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Post    Posted on: Wed Jun 21, 2006 11:41 pm
Quote:
...the larger the CalV the less the number it is required by...


that's only in the (very) long term

in the short term (if we can call the next "20 years" a "short term"...) the number of CaLV is set by the number of planned launches (about 15 test/moon missions in 2020-2025)

then, I don't see any "scale economy" in a 15-units-only production... the CaLV is not a mass product

as I've explained, the big-CaLV may cost the same (or less, thanks to its ready available 4-seg.SRBs) than a small-CaLV but, while the big-CaLV may launch better and bigger payload (like better and bigger lunar modules) the "small" may accomplish ONLY the planned-weight moon missions...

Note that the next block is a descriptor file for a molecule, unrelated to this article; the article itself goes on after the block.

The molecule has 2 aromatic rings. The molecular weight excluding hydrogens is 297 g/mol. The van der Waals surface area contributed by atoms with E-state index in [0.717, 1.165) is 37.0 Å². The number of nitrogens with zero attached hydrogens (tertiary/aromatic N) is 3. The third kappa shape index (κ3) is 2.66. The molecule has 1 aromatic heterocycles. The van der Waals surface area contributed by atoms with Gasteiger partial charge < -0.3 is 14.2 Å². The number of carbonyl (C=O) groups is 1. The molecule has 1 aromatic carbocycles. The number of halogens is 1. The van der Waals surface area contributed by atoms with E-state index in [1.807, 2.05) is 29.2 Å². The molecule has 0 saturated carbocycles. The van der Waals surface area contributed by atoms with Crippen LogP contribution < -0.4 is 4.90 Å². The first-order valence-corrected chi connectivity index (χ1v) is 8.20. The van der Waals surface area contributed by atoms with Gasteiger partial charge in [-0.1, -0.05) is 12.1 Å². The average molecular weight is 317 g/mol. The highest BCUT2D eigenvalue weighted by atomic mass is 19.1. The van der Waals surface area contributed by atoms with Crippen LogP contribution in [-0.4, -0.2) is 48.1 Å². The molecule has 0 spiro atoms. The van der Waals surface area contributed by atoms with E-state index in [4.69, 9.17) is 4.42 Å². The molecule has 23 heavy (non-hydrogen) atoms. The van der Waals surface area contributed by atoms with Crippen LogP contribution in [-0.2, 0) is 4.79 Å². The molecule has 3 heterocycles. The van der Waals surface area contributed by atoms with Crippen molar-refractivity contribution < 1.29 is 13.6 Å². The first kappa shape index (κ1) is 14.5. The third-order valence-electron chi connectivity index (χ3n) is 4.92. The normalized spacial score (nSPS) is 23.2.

no space for upgrades... no space for changes... no space for different vehicles... no space for new ideas... only the "standard" moon missions for 20+ years!!!

only when the CaLV will be built in 50+ units, the "scale economy" may have some influence... but... when we will see the CaLV #50 launch? 2040...? 2045...?

many say that it will be "the rocket for Mars"... but I don't think that... Mars missions will not use the CaLV nor the CEV... but some, completely new, vehicles... and 30+ years from now are too much to have the opportunity to imagine these new vehicles!

the (small or big) CaLV will NEVER enter the "scale economy age" like we know also for high priced products

Quote: